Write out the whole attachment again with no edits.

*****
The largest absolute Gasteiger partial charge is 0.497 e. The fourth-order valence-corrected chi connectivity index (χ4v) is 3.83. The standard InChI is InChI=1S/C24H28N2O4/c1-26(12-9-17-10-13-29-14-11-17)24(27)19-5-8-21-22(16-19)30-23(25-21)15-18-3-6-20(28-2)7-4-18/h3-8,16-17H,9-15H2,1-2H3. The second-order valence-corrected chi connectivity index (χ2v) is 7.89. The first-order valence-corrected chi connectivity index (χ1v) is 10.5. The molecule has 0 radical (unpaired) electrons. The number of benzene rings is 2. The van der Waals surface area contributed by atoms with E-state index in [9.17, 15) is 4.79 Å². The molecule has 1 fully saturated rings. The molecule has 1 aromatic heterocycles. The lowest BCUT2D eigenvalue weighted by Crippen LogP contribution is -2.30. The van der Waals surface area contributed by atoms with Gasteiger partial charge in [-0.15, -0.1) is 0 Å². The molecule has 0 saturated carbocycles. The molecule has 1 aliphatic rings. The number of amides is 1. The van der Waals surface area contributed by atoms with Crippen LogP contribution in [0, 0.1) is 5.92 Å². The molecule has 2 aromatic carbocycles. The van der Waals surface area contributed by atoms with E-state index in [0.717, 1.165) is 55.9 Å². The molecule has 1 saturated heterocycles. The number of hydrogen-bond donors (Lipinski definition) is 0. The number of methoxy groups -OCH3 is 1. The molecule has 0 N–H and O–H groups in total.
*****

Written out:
The largest absolute Gasteiger partial charge is 0.497 e. The fourth-order valence-corrected chi connectivity index (χ4v) is 3.83. The standard InChI is InChI=1S/C24H28N2O4/c1-26(12-9-17-10-13-29-14-11-17)24(27)19-5-8-21-22(16-19)30-23(25-21)15-18-3-6-20(28-2)7-4-18/h3-8,16-17H,9-15H2,1-2H3. The second-order valence-corrected chi connectivity index (χ2v) is 7.89. The first-order valence-corrected chi connectivity index (χ1v) is 10.5. The molecule has 0 radical (unpaired) electrons. The number of benzene rings is 2. The van der Waals surface area contributed by atoms with E-state index in [9.17, 15) is 4.79 Å². The molecule has 1 fully saturated rings. The molecule has 1 aromatic heterocycles. The lowest BCUT2D eigenvalue weighted by Crippen LogP contribution is -2.30. The van der Waals surface area contributed by atoms with Gasteiger partial charge in [-0.15, -0.1) is 0 Å². The molecule has 0 saturated carbocycles. The molecule has 1 aliphatic rings. The number of amides is 1. The van der Waals surface area contributed by atoms with Crippen LogP contribution in [0, 0.1) is 5.92 Å². The molecule has 2 aromatic carbocycles. The van der Waals surface area contributed by atoms with E-state index in [0.717, 1.165) is 55.9 Å². The molecule has 1 saturated heterocycles. The number of hydrogen-bond donors (Lipinski definition) is 0. The number of methoxy groups -OCH3 is 1. The molecule has 0 N–H and O–H groups in total.